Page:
Vila Autódromo

While researching his book, the architect and urban planner Lucas Faulhauber identified various strategies adopted by City Hall and other bodies for the removal of a community. Among them, the visit of undercover government agents, under pretexts invented to measure and photograph the house and interview people; the repression of the municipal guard against residents; the demolition of houses which had  already been negotiated, leaving the community a wreck, full of debris, garbage, cockroaches and rats; and individual negotiations, which have undermined the power of collective organisation to ensure a better “deal” for City Hall So those who had already accepted the administration’s terms then put pressure on neighbours and family to do the same.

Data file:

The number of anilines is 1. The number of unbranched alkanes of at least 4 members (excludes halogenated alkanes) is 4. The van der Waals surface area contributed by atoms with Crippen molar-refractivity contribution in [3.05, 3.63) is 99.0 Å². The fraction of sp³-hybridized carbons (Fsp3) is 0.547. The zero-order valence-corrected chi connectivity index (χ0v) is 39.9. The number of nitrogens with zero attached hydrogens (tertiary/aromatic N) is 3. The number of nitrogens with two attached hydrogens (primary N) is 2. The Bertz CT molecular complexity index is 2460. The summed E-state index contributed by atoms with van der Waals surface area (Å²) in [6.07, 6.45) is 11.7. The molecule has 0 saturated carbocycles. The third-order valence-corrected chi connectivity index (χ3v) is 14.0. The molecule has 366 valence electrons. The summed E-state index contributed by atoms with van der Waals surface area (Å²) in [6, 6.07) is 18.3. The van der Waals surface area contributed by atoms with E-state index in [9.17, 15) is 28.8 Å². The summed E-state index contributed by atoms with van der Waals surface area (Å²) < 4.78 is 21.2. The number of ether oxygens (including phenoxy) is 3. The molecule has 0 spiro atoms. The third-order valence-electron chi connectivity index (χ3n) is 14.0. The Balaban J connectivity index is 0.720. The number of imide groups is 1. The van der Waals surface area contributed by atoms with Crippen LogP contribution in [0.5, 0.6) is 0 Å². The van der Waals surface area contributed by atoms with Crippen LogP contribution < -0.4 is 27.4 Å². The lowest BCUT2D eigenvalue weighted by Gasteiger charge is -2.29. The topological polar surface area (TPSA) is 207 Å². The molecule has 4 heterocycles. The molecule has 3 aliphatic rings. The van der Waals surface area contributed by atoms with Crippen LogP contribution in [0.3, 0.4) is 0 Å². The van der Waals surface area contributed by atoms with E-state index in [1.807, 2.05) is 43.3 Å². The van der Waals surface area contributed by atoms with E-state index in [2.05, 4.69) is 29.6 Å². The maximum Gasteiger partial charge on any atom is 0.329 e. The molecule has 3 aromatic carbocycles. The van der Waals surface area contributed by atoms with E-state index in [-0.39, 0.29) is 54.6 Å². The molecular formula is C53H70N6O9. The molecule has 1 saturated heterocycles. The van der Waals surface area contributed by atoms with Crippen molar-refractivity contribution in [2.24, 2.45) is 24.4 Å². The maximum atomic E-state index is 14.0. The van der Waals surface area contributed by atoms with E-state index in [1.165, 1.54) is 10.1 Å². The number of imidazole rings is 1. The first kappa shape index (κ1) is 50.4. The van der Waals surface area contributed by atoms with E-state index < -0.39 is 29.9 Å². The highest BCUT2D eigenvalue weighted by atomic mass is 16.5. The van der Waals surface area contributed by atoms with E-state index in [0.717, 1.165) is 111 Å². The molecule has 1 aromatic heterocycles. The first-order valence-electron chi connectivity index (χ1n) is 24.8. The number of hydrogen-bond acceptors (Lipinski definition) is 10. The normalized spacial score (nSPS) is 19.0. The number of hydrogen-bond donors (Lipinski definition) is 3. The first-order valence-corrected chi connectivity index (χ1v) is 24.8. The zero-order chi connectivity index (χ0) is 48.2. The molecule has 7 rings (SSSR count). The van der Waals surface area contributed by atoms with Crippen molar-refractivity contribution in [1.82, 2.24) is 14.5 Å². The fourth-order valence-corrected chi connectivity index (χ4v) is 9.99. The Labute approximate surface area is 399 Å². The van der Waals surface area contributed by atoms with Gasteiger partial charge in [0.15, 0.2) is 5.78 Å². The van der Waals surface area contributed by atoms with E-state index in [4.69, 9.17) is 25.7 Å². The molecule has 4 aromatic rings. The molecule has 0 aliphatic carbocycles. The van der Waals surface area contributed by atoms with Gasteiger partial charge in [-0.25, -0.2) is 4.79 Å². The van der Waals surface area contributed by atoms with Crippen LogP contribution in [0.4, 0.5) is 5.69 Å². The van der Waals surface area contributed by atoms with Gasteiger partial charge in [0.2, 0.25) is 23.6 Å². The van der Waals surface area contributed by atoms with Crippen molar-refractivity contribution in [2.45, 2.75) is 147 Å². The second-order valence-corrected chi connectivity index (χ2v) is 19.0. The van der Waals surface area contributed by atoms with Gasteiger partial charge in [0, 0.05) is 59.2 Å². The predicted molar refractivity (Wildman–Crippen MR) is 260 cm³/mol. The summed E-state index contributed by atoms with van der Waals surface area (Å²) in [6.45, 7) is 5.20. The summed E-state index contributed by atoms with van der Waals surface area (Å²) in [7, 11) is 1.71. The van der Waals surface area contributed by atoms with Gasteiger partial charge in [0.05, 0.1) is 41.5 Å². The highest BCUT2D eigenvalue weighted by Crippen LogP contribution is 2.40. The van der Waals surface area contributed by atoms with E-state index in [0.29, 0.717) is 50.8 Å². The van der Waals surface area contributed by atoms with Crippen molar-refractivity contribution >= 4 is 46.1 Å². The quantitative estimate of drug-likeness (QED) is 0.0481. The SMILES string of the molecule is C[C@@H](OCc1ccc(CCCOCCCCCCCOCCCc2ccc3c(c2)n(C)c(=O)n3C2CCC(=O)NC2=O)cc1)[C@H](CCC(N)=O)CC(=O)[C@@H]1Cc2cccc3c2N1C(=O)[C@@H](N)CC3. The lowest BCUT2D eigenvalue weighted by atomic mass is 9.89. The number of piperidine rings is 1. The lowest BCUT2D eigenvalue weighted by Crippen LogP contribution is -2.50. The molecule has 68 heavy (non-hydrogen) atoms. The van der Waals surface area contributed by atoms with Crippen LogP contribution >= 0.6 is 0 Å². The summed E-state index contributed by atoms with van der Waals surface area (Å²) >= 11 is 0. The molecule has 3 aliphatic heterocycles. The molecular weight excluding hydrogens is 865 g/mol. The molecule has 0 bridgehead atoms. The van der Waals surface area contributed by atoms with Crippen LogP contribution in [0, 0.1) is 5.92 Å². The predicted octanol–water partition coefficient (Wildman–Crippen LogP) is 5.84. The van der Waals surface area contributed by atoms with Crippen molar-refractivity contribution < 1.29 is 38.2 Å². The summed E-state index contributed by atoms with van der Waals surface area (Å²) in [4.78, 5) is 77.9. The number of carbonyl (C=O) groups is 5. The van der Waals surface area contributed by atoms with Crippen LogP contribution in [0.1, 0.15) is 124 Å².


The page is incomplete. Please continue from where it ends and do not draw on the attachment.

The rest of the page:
Only one community went through absolutely all of these steps, the most emblematic of  Olympic evictions: Vila Autódromo. Those interviewed by Agencia Publica told of situations where scurrilous tales were planted by city officials as Heloisa Helena Costa Berto, who says she was accused of having pocketed someone else’s compensation. She showed Agencia Publica a WhatsApp message from a member of the municipal administration that made a veiled threat. Similarly, a relative of a Vila Autódromo community leader told the story that he was had planned to sue her,  because she had apparently “lost” a multimillion-dollar compensation: the community leader, who was putting him up at the time, refused to leave the house and gave up on getting any compensation or staying in Vila Autodromo.